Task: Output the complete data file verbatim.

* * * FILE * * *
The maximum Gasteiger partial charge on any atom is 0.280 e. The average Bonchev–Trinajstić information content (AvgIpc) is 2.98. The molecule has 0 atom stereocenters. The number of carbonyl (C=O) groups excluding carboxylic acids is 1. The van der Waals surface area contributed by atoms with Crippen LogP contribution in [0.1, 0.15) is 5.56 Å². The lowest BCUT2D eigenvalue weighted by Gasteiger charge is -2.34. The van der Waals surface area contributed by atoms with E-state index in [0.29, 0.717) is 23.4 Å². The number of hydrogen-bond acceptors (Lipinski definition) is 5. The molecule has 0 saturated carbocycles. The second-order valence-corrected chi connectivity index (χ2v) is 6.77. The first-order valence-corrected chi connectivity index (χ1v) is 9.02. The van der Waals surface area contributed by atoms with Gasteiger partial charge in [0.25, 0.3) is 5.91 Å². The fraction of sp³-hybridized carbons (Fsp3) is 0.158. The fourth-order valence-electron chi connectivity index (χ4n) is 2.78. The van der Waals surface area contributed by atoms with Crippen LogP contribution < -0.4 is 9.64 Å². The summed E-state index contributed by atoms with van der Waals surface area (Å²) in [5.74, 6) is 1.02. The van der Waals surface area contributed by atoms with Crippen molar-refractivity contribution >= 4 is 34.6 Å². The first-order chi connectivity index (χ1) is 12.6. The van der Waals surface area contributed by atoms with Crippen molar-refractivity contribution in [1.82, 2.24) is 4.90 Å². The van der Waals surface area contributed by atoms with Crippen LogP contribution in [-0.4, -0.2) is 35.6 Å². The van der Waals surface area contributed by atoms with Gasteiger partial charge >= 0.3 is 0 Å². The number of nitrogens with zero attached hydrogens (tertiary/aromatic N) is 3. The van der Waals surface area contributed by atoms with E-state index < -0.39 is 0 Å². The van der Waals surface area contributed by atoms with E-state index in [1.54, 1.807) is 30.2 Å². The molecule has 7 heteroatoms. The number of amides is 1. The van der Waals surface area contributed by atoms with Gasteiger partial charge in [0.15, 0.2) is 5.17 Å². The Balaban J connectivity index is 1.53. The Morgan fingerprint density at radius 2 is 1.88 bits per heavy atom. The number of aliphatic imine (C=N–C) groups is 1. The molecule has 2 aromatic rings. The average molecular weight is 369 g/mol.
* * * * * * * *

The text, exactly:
The maximum Gasteiger partial charge on any atom is 0.280 e. The average Bonchev–Trinajstić information content (AvgIpc) is 2.98. The molecule has 0 atom stereocenters. The number of carbonyl (C=O) groups excluding carboxylic acids is 1. The van der Waals surface area contributed by atoms with Crippen LogP contribution in [0.1, 0.15) is 5.56 Å². The lowest BCUT2D eigenvalue weighted by Gasteiger charge is -2.34. The van der Waals surface area contributed by atoms with E-state index in [0.29, 0.717) is 23.4 Å². The number of hydrogen-bond acceptors (Lipinski definition) is 5. The molecule has 0 saturated carbocycles. The second-order valence-corrected chi connectivity index (χ2v) is 6.77. The first-order valence-corrected chi connectivity index (χ1v) is 9.02. The van der Waals surface area contributed by atoms with Gasteiger partial charge in [0.25, 0.3) is 5.91 Å². The fraction of sp³-hybridized carbons (Fsp3) is 0.158. The fourth-order valence-electron chi connectivity index (χ4n) is 2.78. The van der Waals surface area contributed by atoms with Crippen LogP contribution < -0.4 is 9.64 Å². The summed E-state index contributed by atoms with van der Waals surface area (Å²) in [5.74, 6) is 1.02. The van der Waals surface area contributed by atoms with Crippen molar-refractivity contribution >= 4 is 34.6 Å². The first-order chi connectivity index (χ1) is 12.6. The van der Waals surface area contributed by atoms with Crippen molar-refractivity contribution in [1.82, 2.24) is 4.90 Å². The van der Waals surface area contributed by atoms with Crippen LogP contribution in [-0.4, -0.2) is 35.6 Å². The van der Waals surface area contributed by atoms with Gasteiger partial charge >= 0.3 is 0 Å². The number of nitrogens with zero attached hydrogens (tertiary/aromatic N) is 3. The van der Waals surface area contributed by atoms with E-state index < -0.39 is 0 Å². The van der Waals surface area contributed by atoms with E-state index in [1.54, 1.807) is 30.2 Å². The molecule has 7 heteroatoms. The number of amides is 1. The van der Waals surface area contributed by atoms with Gasteiger partial charge in [0.15, 0.2) is 5.17 Å². The Balaban J connectivity index is 1.53. The Morgan fingerprint density at radius 2 is 1.88 bits per heavy atom. The number of aliphatic imine (C=N–C) groups is 1. The molecule has 2 aromatic rings. The average molecular weight is 369 g/mol.